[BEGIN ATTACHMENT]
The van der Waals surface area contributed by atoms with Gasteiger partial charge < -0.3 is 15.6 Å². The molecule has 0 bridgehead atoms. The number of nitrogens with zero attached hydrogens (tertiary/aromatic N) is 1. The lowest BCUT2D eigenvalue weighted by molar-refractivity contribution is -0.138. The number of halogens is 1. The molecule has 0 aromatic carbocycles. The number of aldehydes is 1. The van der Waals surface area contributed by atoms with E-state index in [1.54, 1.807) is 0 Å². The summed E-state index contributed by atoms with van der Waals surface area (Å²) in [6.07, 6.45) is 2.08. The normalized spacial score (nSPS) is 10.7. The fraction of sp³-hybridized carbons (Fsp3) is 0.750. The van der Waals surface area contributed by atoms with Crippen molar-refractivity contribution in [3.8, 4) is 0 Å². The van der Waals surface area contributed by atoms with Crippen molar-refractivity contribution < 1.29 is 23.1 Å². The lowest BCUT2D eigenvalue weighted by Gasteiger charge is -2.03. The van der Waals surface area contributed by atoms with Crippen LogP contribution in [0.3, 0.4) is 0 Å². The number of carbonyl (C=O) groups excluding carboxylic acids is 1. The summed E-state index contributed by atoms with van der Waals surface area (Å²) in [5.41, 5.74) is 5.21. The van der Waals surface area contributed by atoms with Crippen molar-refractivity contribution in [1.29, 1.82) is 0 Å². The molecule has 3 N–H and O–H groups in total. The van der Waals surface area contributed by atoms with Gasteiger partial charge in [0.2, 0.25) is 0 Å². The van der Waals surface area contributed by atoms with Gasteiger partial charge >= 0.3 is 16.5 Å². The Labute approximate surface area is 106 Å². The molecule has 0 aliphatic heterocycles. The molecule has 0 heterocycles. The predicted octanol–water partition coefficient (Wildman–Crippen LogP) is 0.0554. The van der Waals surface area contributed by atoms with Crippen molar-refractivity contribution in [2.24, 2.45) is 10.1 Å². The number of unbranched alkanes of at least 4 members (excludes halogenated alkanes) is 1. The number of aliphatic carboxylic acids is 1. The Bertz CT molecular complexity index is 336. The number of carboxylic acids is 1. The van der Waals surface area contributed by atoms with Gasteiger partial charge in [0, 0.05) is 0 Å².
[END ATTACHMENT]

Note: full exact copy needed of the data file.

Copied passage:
The van der Waals surface area contributed by atoms with Gasteiger partial charge < -0.3 is 15.6 Å². The molecule has 0 bridgehead atoms. The number of nitrogens with zero attached hydrogens (tertiary/aromatic N) is 1. The lowest BCUT2D eigenvalue weighted by molar-refractivity contribution is -0.138. The number of halogens is 1. The molecule has 0 aromatic carbocycles. The number of aldehydes is 1. The van der Waals surface area contributed by atoms with E-state index in [1.54, 1.807) is 0 Å². The summed E-state index contributed by atoms with van der Waals surface area (Å²) in [6.07, 6.45) is 2.08. The normalized spacial score (nSPS) is 10.7. The fraction of sp³-hybridized carbons (Fsp3) is 0.750. The van der Waals surface area contributed by atoms with Crippen molar-refractivity contribution in [3.8, 4) is 0 Å². The van der Waals surface area contributed by atoms with Crippen molar-refractivity contribution < 1.29 is 23.1 Å². The lowest BCUT2D eigenvalue weighted by Gasteiger charge is -2.03. The van der Waals surface area contributed by atoms with Crippen LogP contribution in [0.3, 0.4) is 0 Å². The number of carbonyl (C=O) groups excluding carboxylic acids is 1. The summed E-state index contributed by atoms with van der Waals surface area (Å²) in [5.41, 5.74) is 5.21. The van der Waals surface area contributed by atoms with Crippen molar-refractivity contribution in [1.29, 1.82) is 0 Å². The molecule has 3 N–H and O–H groups in total. The van der Waals surface area contributed by atoms with Gasteiger partial charge in [0.2, 0.25) is 0 Å². The van der Waals surface area contributed by atoms with Gasteiger partial charge >= 0.3 is 16.5 Å². The Labute approximate surface area is 106 Å². The molecule has 0 aliphatic heterocycles. The molecule has 0 heterocycles. The predicted octanol–water partition coefficient (Wildman–Crippen LogP) is 0.0554. The van der Waals surface area contributed by atoms with Crippen molar-refractivity contribution in [2.24, 2.45) is 10.1 Å². The number of unbranched alkanes of at least 4 members (excludes halogenated alkanes) is 1. The number of aliphatic carboxylic acids is 1. The Bertz CT molecular complexity index is 336. The number of carboxylic acids is 1. The van der Waals surface area contributed by atoms with Gasteiger partial charge in [0, 0.05) is 0 Å².